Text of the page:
Tuesday, December 7, 2010

Installing CCS Tools on PC

We use Custom Computer Services (CCS) software development tools to compile and build embedded programs that control the custom printed circuit boards in the lab. The PIC and SX microcontrollers are the main programmable units used to drive the circuit boards. The necessary CCS development tools can be found in DRBIO's ftp site under the directory called CCS_Compilers

Here's the installation guide for the CCS programs.

Thursday, September 2, 2010

Lumencor RS232 Control

     The past few days, I’ve been working with Paul to write a C++ program to communication with the Aura Lumencor Light Engine via the computer’s RS-232 port. Warren provided a COMMDRV library (http://www.wcscnet.com/), which includes functions for RS-232 communication. The most critical functions for the project were ‘PutByte’ (which allows for the transfer of a single character), ‘OpenComPort’, ‘SetPortCharacteristics’ (to set baud rate, parity, stop bits and communication protocol) and ‘CloseComPort’. Since the Lumencor specification (http://www.lumencor.com/downloads/Aura%20TTL%20IF%20Doc.pdf) expresses byte sequences in hexadecimal, we used ‘PutByte’ to pass unsigned char’s represented as hex (e.g. unsigned char byte1 = 0xff). One issue that we ran into was that the program processed all the bytes and terminated much more quickly than the serial port could pass the data to the Light Engine. This led to the truncation of many of the commands. In order to correct for this, we added ‘Sleep’ commands so that the program would wait long enough to allow data transfer.

     A few notes on the COMMDRV library. In order to use the library functions, the cdrvhf32.lib and cdrvxf32.lib files must be included in the program. In addition, <comm.h> must be included and ‘MSWIN’, ‘MSWIN32’ and ‘MSWINDLL’ must be defined. The omission or incorrect placement of these declarations may lead to link errors; try to include them as early as possible in the program.

     One very useful tool for debugging RS-232 communication is a terminal emulator such as Hyperterminal or Realterm; I preferred the layout of the latter. By connecting two COM ports (whether on different computers or on the same computer) via a NULL MODEM cable, you can pass bytes and check to see how they are received on the other end; the NULL MODEM cable serves to cross the transmit and receive pins of the two RS-232 cables (so that receive(COM1) à transmit(COM2) and transmit(COM1)àreceive(COM2)). Note: NULL MODEM cables have the same pin structure as RS-232 cables and can come in various male / female configurations. Be sure to look for the NULL MODEM label!

     In order to create short hex files containing Lumencor commands, I used the HxD hex editor. The hex files could be dumped to the COM port using RealTerm.

Monday, February 15, 2010

PCI-1755 DAQ Tip

This PCI-based card manufactured by Advantech is the high speed 32-channel digital I/O device used for the multiphoton image acquisition system. It has an extra general-purpose 8-ch DI/O feature that comes in handy. However, make sure to flip the on-board 8-pin switches in order to designate individual pins DI or DO. This is something that is easily overlooked and caused confusion for me.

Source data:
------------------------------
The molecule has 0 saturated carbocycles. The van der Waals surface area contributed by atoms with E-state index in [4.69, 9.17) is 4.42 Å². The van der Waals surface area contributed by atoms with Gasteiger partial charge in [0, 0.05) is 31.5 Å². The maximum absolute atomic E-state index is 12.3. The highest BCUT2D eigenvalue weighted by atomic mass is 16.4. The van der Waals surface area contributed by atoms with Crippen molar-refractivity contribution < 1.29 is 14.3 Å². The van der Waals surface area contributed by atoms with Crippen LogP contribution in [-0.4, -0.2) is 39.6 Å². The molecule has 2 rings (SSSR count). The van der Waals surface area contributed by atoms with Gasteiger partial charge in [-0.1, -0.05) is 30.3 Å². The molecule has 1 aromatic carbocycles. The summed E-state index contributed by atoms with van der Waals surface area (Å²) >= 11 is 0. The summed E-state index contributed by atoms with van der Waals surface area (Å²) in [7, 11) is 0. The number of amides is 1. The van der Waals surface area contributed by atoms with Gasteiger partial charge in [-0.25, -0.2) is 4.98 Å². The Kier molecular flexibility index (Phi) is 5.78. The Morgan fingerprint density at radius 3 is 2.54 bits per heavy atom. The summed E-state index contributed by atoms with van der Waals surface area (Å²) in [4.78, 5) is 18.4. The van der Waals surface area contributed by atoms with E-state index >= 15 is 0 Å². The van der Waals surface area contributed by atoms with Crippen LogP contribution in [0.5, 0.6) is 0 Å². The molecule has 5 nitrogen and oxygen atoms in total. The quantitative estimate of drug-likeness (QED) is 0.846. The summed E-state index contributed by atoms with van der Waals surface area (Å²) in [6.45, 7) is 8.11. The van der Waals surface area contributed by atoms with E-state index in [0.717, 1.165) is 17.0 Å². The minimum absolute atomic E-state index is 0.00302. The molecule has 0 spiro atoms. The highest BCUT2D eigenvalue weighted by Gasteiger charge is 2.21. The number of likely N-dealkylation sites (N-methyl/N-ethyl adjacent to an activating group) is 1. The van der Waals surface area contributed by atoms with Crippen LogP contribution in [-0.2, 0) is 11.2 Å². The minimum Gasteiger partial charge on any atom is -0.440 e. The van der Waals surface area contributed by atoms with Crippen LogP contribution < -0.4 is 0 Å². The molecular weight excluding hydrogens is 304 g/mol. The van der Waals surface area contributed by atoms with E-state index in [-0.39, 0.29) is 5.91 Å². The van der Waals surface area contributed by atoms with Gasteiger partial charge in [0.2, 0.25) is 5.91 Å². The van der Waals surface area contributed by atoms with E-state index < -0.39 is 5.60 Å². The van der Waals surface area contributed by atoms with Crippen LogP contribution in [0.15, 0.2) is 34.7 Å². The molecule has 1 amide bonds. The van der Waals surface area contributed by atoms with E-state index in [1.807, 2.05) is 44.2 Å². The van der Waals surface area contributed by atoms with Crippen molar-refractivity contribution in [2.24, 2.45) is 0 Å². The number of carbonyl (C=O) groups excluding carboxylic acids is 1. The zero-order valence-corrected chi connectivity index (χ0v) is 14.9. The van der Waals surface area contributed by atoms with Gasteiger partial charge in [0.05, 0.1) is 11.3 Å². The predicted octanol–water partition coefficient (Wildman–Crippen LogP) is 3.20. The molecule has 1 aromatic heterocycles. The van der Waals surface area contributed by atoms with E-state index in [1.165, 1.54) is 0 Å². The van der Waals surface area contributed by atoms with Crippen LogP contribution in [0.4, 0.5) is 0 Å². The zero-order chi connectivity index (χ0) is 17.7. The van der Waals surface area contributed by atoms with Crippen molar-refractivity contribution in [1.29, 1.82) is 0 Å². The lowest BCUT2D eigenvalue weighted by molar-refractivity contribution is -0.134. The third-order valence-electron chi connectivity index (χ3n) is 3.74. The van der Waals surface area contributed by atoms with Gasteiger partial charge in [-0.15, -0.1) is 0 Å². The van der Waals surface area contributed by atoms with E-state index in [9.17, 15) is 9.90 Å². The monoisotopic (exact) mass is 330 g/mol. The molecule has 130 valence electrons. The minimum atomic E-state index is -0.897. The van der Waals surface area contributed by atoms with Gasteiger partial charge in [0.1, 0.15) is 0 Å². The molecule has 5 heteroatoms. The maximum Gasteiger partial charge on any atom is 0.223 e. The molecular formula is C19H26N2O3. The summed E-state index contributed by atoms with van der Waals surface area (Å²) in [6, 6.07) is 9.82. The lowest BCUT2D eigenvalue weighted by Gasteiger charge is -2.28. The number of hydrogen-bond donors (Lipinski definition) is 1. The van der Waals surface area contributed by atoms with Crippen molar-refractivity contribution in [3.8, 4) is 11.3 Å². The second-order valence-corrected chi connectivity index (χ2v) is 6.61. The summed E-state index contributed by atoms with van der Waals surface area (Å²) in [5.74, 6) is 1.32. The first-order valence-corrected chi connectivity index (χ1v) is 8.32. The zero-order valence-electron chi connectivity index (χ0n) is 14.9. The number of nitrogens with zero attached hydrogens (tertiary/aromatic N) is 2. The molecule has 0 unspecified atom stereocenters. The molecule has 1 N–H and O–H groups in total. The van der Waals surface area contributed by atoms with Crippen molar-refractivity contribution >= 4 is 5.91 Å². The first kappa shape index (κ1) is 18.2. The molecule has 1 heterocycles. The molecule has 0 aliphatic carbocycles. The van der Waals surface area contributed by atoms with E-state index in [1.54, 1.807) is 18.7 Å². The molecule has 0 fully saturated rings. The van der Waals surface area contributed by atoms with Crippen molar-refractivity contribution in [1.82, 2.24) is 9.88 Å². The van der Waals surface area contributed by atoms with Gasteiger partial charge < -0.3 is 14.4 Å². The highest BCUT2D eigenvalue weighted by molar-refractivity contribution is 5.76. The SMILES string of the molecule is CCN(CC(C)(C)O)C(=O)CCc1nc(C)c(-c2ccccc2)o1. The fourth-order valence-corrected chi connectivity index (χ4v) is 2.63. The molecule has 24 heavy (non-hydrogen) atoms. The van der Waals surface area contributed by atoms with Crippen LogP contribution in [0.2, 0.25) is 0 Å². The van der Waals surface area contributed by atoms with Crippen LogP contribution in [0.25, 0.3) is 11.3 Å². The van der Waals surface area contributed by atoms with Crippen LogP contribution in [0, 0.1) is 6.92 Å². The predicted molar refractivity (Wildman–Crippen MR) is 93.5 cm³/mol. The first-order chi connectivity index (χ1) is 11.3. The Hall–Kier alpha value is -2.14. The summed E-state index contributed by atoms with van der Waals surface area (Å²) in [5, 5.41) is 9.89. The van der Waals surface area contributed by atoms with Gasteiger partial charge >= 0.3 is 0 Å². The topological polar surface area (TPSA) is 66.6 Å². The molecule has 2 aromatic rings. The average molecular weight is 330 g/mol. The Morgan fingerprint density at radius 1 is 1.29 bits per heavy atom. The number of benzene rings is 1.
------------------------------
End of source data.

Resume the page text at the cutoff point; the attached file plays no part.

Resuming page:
Tuesday, January 19, 2010

Project Build error in Visual Studio 2005

I came across the error "SignTool Error:ISignedCode::Sign returned error: 0x80880253 The signer's certificate is not valid for signing." when trying to build/publish my VB code in Visual Studio 2005. I know a few people in the lab also use VS2005, so I'm posting how to get around this error in case you come across the same thing.

The first time you publish your solution, VS creates a certificate that expires in one year. If you try to update your solution or re-publish over a year later, you will probably get the error mentioned above. Microsoft explains this problem and gives a fix for it here... http://support.microsoft.com/kb/925521

I did not get the Microsoft fix to work for me, but I was able to work around it as follows.
Go to Project -> Properties -> Signing Tab.
Click "Create Test Certificate"
Enter a password
Click "OK"

This doesn't exactly fix the problem, but it extends your certificate for another year so that you can publish your project.

Thursday, December 17, 2009

FCS Bin Size - Board #1 (Revised)

The FCS counter board #1 (used by Phill Jones) has been re-flashed with updated firmware to allow one- or two-channel data acquisition mode.

The bin sizes for one-channel mode are 0.479 μs, 0.998 μs, 1.995 μs and 4.989 μs. For two-channel mode it's 0.818 μs, 0.998 μs, 1.995 μs and 4.989 μs.

Tuesday, November 17, 2009

FCS Bin Size - Board #2

New FCS hardware and firmware now provide the FCS application-level software the option of choosing one or two data channels. Lisa measured and verified the actual time bin sizes generated from the new board.

The bin sizes for one-channel mode are 0.4801 μs, 1.0002 μs, 2.0003 μs and 5.0007 μs. For two-channel mode, the values are 0.8201 μs, 1.0002 μs, 2.0003 μs and 5.0007 μs.

Tuesday, November 3, 2009

FCS Bin Size - Board #1

The FCS software provides four different user-selectable bin sizes. Nominally, the available bin sizes are 0.8 μs, 1 μs, 2 μs, and 5 μs. The actual bin sizes will be slightly different because of how they are calculated in the firmware. (I will go into more detail on this below.) In reality, the bin sizes used by the software are 0.818 μs, 0.998 μs, 1.995 μs, and 5.009 μs.

The FCS hardware is controlled with an SX48 microprocessor, and the different bin sizes are generated by adding or removing instruction cycles to the SX code. The SX uses a 50MHz crystal, so each instruction cycle is 20 ns. These actual bin sizes are the closest we could get to the ideal values given the 20 ns resolution. The code for the 0.818 μs bin size has no delay cycles added, so this is the smallest possible bin size.